There was a time when the articles in Popular Science succinctly explained new technical advances and inventions to the general public. Quite a few readers of the March/April 2016 issue are apt to be more bewildered than enlightened by some of the subjects covered.
The head scratching might begin on page 14 with the Hit List, “10 Great Ideas in Gear.” Apparently, “there’s nothing more to say” about the hydro boosters for the feet except to wonder who would pay $6,000 for objects that work only on water except maybe a desperate bathtub surfer. Then the author does some improbable wondering by asking “Why doesn’t someone make a vertical turntable?” before providing a $400 answer, claiming “It’s the coolest vinyl player around.” Just try selling that idea to a generation thriving on smartphones and smartwatches whose only experience with vinyl is grabbing that raincoat in the back of a closet.
An interview with the CEO of a $1 billion video game company carries the headline “Everyone Will Be a Gamer in the Future.” Not now, not ever. The only proof for this fantastic assertion is the executive’s unsubstantiated claim that there are “anywhere from 2 billion to 3 billion gamers out there.” They must be way, way out there in a galaxy far away from a planet with over 7 billion people.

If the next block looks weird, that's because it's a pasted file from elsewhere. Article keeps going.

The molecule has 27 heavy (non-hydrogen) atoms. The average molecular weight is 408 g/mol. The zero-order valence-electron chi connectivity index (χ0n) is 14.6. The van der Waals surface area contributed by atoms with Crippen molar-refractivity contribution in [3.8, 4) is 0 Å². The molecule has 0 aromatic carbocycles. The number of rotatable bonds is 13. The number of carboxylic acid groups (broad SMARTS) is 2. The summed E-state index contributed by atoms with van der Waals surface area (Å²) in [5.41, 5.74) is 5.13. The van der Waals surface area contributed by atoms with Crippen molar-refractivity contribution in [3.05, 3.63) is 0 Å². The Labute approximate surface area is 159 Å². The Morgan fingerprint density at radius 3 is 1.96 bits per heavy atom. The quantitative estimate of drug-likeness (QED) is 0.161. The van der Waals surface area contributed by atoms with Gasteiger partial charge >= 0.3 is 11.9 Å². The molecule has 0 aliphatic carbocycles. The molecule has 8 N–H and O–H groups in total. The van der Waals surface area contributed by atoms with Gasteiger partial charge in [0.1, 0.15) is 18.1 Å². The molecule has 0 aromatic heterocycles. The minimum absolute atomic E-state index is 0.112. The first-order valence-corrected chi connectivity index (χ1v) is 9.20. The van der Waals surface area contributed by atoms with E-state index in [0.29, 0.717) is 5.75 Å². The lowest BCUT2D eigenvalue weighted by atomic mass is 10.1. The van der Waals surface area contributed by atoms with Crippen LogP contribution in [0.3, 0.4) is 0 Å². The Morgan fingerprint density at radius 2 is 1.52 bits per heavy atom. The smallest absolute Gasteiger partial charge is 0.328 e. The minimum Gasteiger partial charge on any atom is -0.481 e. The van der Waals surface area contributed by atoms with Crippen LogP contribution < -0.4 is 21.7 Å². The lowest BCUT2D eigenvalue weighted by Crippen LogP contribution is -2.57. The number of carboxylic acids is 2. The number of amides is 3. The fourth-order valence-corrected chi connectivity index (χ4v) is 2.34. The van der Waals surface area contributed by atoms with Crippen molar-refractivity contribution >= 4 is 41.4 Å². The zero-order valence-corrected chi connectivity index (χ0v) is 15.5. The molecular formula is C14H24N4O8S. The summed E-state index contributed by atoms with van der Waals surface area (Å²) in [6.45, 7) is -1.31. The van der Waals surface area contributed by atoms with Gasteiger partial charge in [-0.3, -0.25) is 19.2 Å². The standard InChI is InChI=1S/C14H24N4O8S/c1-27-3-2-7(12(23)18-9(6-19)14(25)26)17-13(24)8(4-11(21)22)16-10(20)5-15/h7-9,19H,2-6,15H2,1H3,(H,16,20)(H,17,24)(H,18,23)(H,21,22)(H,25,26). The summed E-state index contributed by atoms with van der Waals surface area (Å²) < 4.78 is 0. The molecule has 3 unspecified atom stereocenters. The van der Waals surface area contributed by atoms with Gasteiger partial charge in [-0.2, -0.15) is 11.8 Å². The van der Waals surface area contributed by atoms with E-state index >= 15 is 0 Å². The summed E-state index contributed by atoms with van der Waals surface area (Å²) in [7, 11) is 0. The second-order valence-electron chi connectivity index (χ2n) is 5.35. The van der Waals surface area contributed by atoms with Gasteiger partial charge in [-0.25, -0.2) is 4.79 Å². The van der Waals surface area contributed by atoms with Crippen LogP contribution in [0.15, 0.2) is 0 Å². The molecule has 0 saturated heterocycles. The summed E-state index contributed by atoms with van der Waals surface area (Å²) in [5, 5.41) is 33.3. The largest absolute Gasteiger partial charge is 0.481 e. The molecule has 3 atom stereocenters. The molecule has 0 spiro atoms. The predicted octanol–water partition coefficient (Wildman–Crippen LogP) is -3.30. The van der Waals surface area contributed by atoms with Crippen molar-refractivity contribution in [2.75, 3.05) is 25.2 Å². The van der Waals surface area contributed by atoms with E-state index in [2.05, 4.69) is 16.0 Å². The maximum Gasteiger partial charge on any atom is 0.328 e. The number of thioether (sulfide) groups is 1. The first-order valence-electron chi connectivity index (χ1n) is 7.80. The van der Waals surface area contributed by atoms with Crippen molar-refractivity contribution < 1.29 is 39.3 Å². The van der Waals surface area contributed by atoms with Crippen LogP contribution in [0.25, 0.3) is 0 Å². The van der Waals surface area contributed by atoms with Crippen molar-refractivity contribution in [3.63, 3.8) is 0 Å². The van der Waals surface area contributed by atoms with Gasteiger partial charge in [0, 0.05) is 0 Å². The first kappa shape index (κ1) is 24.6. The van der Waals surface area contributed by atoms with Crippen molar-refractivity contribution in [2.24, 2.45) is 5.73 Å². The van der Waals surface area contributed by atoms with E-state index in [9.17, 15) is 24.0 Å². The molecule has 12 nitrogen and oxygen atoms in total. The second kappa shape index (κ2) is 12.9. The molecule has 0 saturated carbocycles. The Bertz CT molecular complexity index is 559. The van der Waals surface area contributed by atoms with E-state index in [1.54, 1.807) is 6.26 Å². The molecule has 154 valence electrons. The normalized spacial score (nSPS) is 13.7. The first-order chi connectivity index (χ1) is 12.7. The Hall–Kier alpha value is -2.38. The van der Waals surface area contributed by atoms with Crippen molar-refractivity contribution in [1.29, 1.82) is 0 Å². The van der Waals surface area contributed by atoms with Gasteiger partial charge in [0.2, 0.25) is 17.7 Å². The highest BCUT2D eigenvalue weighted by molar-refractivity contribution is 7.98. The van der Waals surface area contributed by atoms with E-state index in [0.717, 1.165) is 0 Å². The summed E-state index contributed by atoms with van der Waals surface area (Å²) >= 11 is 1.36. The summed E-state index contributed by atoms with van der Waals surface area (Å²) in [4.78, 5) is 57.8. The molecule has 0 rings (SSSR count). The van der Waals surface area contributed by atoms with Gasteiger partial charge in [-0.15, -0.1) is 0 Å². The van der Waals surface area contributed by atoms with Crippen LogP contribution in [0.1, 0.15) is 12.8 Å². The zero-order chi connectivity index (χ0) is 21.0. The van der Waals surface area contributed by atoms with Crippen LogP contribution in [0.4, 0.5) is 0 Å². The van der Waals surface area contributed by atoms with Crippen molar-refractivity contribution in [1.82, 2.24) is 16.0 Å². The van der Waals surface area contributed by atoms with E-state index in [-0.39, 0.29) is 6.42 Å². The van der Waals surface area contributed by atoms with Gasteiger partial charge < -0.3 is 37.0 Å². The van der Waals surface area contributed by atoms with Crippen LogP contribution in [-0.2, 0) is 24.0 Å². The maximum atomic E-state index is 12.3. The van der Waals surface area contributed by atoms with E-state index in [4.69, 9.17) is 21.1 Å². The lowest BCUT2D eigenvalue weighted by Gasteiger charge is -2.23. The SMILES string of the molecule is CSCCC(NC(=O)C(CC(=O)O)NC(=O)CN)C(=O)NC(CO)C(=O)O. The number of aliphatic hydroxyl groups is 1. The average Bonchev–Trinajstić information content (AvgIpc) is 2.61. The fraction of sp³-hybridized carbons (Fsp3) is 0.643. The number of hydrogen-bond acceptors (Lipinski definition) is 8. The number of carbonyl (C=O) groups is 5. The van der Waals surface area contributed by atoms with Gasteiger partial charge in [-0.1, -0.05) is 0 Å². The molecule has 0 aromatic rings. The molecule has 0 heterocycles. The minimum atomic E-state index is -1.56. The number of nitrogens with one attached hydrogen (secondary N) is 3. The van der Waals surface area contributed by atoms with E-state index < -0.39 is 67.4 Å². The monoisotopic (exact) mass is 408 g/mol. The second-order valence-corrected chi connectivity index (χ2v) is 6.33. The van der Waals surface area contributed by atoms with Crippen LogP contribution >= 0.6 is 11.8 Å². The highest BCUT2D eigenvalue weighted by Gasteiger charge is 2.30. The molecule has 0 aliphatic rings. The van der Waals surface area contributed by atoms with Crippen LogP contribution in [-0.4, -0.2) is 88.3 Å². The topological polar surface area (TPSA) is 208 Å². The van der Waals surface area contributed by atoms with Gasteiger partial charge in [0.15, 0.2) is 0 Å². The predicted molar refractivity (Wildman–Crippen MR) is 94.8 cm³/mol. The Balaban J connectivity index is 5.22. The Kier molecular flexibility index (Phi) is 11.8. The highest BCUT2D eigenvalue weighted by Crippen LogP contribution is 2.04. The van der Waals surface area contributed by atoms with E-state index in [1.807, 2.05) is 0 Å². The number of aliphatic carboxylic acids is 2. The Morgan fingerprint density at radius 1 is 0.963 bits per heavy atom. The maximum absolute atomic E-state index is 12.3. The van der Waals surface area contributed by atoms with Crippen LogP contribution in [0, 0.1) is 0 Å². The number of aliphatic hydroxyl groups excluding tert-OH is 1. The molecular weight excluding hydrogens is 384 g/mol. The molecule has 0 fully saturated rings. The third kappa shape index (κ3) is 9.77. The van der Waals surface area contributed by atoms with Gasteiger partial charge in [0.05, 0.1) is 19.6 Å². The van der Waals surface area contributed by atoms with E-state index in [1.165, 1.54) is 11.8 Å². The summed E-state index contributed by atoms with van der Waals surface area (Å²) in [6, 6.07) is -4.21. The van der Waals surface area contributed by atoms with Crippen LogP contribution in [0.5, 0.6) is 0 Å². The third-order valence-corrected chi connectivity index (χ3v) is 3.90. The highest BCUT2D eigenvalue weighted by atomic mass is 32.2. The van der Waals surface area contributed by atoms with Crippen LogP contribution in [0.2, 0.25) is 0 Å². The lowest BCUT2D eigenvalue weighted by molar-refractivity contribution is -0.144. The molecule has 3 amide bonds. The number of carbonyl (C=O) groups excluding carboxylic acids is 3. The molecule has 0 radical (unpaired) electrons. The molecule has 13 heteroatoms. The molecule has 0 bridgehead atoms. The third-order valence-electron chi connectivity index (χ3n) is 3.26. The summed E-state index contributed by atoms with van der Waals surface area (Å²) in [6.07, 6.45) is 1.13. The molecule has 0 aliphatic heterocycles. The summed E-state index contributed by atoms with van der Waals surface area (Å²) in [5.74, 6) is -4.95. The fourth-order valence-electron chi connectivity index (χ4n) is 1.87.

A simple answer can be provided for the banner question to a piece on editing genomes of human embryos: “Are We Ready for Designer Babies?” No. Not now, not ever.
A full ten pages are devoted to the topic of longevity with the provocative general teaser of “Live Forever.” Nowhere among the topics of slowing aging by staving off diseases is there a mention of what the quality of life will be like for all the centenarians who will likely spend decades nodding mindlessly in wheelchairs.
Unlike the other portions of the magazine that look forward, the Manual section seems decidedly retro or, at the very least, quirky. Those who wish to emulate Colin Clive’s wild-eyed mad scientist pyrotechnics in Frankenstein can follow the step-by-step instructions for constructing a tabletop Jacob’s ladder. (Sorry–No tips for building your own monster.) For those who prefer the offbeat outdoors, readers are introduced to a weather maestro who has constructed a synthesizer controlled by the weather. “You need an applause machine” we are told so our hands do not get tired at a concert, and the woman who built such a ridiculous contraption can stop right after inventing a device that records the sound of no hands clapping. But the topper is the page devoted to listening to records with our teeth which involves everyday objects like a pencil, cardboard, shish-kebab stick, and a needle. The ideal record for this project is Gordon Lightfoot’s “Wherefore and Why.” The editors also provide tips on growing a bacterial zoo and making a mask that allows a person to smell the rainbow. And people thought Colin Clive’s Dr. Frankenstein was mad!
And that’s not all, folks. The “Ask Us Anything” department provides answers to such burning questions as “Why do shower curtains billow inward?” and “Do beards keep men warm?” The question this reader asks is “If this type of science really popular or just the latest version of Weird Tales?”